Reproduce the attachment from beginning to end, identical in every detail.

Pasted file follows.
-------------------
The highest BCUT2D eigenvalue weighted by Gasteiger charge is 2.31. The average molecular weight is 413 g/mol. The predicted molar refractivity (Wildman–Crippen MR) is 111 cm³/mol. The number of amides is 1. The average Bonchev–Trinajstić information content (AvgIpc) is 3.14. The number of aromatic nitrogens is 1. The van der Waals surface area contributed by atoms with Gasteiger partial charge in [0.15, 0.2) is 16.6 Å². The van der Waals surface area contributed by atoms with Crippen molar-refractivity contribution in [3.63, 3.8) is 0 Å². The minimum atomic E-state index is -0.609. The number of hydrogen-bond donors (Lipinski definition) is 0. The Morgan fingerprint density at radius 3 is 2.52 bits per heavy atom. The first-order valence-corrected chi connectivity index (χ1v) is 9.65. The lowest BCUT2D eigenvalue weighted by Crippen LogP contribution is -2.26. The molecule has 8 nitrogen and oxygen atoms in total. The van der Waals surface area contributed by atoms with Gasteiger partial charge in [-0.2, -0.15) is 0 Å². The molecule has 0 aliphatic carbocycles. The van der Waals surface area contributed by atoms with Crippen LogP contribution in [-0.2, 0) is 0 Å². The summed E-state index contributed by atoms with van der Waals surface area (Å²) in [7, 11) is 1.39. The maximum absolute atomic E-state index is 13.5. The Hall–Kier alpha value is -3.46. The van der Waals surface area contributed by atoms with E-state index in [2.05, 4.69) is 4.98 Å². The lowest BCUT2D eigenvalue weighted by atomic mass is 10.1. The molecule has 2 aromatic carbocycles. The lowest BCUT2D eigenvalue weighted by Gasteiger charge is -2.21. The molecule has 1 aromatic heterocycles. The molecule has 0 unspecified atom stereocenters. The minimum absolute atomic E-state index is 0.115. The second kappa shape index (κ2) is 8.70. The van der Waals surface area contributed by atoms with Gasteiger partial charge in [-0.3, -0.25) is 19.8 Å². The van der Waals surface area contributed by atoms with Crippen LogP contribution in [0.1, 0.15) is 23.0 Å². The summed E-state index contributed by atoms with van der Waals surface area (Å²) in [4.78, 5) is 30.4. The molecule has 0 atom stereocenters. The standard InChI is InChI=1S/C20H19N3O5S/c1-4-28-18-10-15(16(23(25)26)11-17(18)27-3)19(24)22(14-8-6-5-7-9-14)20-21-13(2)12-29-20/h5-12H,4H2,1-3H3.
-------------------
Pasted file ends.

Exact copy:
The highest BCUT2D eigenvalue weighted by Gasteiger charge is 2.31. The average molecular weight is 413 g/mol. The predicted molar refractivity (Wildman–Crippen MR) is 111 cm³/mol. The number of amides is 1. The average Bonchev–Trinajstić information content (AvgIpc) is 3.14. The number of aromatic nitrogens is 1. The van der Waals surface area contributed by atoms with Gasteiger partial charge in [0.15, 0.2) is 16.6 Å². The van der Waals surface area contributed by atoms with Crippen molar-refractivity contribution in [3.63, 3.8) is 0 Å². The minimum atomic E-state index is -0.609. The number of hydrogen-bond donors (Lipinski definition) is 0. The Morgan fingerprint density at radius 3 is 2.52 bits per heavy atom. The first-order valence-corrected chi connectivity index (χ1v) is 9.65. The lowest BCUT2D eigenvalue weighted by Crippen LogP contribution is -2.26. The molecule has 8 nitrogen and oxygen atoms in total. The van der Waals surface area contributed by atoms with Gasteiger partial charge in [-0.2, -0.15) is 0 Å². The molecule has 0 aliphatic carbocycles. The van der Waals surface area contributed by atoms with Crippen LogP contribution in [-0.2, 0) is 0 Å². The summed E-state index contributed by atoms with van der Waals surface area (Å²) in [7, 11) is 1.39. The maximum absolute atomic E-state index is 13.5. The Hall–Kier alpha value is -3.46. The van der Waals surface area contributed by atoms with E-state index in [2.05, 4.69) is 4.98 Å². The lowest BCUT2D eigenvalue weighted by atomic mass is 10.1. The molecule has 2 aromatic carbocycles. The lowest BCUT2D eigenvalue weighted by Gasteiger charge is -2.21. The molecule has 1 aromatic heterocycles. The molecule has 0 unspecified atom stereocenters. The minimum absolute atomic E-state index is 0.115. The second kappa shape index (κ2) is 8.70. The van der Waals surface area contributed by atoms with Gasteiger partial charge in [-0.3, -0.25) is 19.8 Å². The van der Waals surface area contributed by atoms with Crippen LogP contribution in [0.1, 0.15) is 23.0 Å². The summed E-state index contributed by atoms with van der Waals surface area (Å²) in [4.78, 5) is 30.4. The molecule has 0 atom stereocenters. The standard InChI is InChI=1S/C20H19N3O5S/c1-4-28-18-10-15(16(23(25)26)11-17(18)27-3)19(24)22(14-8-6-5-7-9-14)20-21-13(2)12-29-20/h5-12H,4H2,1-3H3.